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Amazon drones and the rise of robotic air travel

Unmanned drones don't have a very good reputation. They're usually associated with assassinating terrorist leaders or spying on celebrities. But that may change when they start delivering birthday presents.

Jeff Bezos, the irrepressible founder and chief executive of, announced on Sunday that his company was working on a system to deliver small packages to customers within 30 minutes or less of ordering them. They will do this using tiny unmanned aircraft – technically "octocopters" – that can carry packages weighing around 2kg up to 16km.

Speaking on 60 Minutes, CBS's venerable television news programme, Bezos said: "I know this looks like science fiction. It's not." The only real barrier to the service – christened Amazon Prime Air – is whether the US Federal Aviation Administration [FAA] will give its permission for this unprecedented use of the airways over major American cities."

So is this just a gimmick, or is Amazon really planning to make this a widely available service? Twenty years of tireless innovation and market disruption suggest that Bezos does not bluff. Assuming that he can charm the FAA (and he can be very charming), Amazon drones will be buzzing around delivering bundles of joy as early as 2015.

Amazon is not the first company to think of this idea. Zookal, an Australian textbook rental service, has promised to start using drones for deliveries in Sydney as early as next year. Thanks to Australia's laxer regulations, Zookal does not have to clear as many hurdles as Amazon, and it is starting at a slightly smaller scale: just six drones.

But the real story here is not Amazon's brilliantly executed PR coup, or the fact that you'll be able to have that new gadget delivered to you in the time it takes to watch an episode of Modern Family. This is merely the thin end of the wedge of robotic air transportation.

These drones are, essentially, flying robots. Amazon is already quite at home with robots. Last year, it acquired Kiva Systems, a specialist in warehouse automation. Today, Kiva's robots zip around Amazon warehouses carrying heavy loads faster and more accurately than human beings would ever be able to manage.

In order to do this, the robots must be relatively autonomous. They must know not only where they're going and the optimal route to get there, but also how to avoid collisions with each other and other objects in the warehouse. 

All of this artificial intelligence will be built into Amazon's octocopters, enabling them to deliver their packages with an absolute minimum of human interaction.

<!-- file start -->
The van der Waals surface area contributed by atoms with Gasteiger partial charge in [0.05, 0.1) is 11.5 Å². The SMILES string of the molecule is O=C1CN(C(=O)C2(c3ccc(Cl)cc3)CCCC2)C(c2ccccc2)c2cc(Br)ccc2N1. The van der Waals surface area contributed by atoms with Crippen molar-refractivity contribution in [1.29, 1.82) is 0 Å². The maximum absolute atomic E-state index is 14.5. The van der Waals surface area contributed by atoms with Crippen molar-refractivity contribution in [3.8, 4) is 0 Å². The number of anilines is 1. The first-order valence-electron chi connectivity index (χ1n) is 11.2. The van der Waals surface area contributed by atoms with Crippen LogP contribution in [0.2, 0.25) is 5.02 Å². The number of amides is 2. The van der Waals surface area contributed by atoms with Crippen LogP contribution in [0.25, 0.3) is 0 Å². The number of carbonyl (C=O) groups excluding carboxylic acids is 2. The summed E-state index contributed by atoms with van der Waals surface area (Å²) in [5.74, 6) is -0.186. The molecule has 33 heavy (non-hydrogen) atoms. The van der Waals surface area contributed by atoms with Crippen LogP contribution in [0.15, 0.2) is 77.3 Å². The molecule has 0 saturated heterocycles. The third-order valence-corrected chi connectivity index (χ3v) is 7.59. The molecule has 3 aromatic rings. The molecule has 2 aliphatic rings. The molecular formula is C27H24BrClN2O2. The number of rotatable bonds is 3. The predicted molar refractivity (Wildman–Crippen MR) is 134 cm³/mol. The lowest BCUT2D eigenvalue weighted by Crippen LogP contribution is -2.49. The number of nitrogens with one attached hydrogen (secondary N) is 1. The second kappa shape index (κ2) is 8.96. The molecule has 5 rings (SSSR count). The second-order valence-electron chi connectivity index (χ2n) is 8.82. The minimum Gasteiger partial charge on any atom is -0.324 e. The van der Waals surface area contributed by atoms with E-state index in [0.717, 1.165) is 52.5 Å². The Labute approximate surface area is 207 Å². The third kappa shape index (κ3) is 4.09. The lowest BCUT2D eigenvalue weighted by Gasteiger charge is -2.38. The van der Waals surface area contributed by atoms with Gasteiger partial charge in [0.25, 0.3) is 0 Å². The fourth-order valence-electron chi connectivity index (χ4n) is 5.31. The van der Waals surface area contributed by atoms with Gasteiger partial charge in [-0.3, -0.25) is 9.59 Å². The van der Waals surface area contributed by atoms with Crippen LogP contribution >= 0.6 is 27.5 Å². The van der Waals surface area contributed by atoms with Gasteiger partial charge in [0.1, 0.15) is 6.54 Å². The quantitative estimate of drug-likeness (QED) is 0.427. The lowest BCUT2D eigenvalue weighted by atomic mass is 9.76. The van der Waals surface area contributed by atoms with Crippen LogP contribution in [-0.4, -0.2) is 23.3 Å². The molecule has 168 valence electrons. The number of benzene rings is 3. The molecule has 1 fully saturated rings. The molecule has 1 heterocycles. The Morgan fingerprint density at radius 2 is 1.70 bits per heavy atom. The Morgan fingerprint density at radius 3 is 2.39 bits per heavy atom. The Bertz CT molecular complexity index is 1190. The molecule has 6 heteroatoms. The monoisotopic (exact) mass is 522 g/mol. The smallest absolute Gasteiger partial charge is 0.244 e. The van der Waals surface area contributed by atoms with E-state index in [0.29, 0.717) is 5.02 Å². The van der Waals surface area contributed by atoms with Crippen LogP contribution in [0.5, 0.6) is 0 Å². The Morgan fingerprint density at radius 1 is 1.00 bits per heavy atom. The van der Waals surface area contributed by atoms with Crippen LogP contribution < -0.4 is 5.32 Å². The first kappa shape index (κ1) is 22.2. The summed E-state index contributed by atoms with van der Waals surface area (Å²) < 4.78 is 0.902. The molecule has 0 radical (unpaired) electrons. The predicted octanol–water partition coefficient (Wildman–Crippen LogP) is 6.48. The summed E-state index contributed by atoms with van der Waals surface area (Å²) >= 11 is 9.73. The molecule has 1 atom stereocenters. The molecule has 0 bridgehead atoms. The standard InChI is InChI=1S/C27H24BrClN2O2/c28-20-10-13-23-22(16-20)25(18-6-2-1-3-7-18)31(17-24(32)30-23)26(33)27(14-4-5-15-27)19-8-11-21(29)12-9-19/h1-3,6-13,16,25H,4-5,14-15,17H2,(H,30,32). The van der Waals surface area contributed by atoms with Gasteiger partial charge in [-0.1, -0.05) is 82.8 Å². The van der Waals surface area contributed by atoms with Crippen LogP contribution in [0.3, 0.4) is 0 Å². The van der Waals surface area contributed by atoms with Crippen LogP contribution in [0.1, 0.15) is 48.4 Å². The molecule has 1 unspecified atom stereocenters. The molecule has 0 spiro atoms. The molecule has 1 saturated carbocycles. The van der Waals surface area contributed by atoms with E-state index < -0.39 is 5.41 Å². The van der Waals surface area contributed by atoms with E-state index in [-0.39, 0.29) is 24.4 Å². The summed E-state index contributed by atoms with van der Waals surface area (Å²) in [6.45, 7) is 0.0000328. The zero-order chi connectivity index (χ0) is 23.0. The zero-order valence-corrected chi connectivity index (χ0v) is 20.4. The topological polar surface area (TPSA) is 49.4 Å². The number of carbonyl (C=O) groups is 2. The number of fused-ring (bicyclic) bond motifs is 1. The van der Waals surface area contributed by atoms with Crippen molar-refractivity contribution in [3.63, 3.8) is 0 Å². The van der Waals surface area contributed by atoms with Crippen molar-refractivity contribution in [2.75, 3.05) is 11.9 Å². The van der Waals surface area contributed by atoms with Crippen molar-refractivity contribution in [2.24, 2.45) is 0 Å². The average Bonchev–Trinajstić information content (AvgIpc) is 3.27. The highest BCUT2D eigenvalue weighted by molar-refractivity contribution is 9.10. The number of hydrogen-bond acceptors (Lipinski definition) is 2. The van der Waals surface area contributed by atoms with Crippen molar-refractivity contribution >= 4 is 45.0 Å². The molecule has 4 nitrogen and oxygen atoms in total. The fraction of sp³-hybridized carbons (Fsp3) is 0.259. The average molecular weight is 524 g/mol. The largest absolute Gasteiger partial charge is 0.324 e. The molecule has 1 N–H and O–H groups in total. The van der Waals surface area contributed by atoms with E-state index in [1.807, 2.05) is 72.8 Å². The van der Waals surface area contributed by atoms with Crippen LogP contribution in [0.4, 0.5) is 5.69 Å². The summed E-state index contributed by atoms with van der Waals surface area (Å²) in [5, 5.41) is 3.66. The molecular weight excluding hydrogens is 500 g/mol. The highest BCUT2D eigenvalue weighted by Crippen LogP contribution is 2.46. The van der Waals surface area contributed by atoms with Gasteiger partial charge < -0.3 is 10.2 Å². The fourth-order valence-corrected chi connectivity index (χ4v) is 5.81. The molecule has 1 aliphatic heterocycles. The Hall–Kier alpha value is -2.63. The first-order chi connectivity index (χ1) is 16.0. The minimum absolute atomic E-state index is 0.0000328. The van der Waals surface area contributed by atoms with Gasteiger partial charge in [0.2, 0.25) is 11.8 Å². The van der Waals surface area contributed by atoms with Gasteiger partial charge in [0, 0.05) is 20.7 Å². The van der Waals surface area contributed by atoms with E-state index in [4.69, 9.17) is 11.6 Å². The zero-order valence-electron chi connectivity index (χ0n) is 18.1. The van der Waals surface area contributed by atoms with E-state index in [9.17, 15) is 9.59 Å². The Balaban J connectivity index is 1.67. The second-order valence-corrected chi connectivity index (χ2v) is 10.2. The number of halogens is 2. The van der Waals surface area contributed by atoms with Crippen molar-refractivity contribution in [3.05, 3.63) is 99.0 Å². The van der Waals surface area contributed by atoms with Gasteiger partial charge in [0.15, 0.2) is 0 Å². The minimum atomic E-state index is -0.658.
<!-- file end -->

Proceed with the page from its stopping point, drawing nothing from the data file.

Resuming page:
Floating high above the traffic-congested city streets, the drones are an ideal solution to an age-old logistical challenge: delivering your product faster, cheaper and more accurately. With no delivery van and no delivery guy, it will be cheaper and delivery routes will literally be as the crow flies.

Cynics will immediately dismiss Amazon's plans as unfeasible because of the US's gun crazy populous, who might take to shooting down passing drones and making off with their payloads. While this will undoubtedly happen on occasion, it is essentially similar to worrying that the whole of the US will start hijacking courier vans.

But if we can do this with small packages, why can't we do this with cargo planes? Human beings are expensive, prone to errors and heavy. Commercial airliners can already, essentially, fly themselves. Only two things are holding this idea back: security concerns and political will.

The promise of robotics is to do either what humans cannot do – such as exploring hostile planets or welding thousands of car parts per hour – or no longer need to do. Like it or not, human beings mostly just take up space in modern logistics networks. The intelligence and skill needed is increasingly concentrated in their systems and machines, and not in the people who use them.

Automated air cargo might sound like a reckless invitation to repeat the events of September 11 2001, but in time I believe we will change our minds. The technology will advance and so will our comfort with the idea. Even if Amazon's service does not succeed, the idea it embodies is too powerful to suppress. Welcome robot overlords, we've waited a long time to meet you.

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Alistair Fairweather
Alistair is the founder of PlainSpeak, a technology consultancy based in Cape Town.

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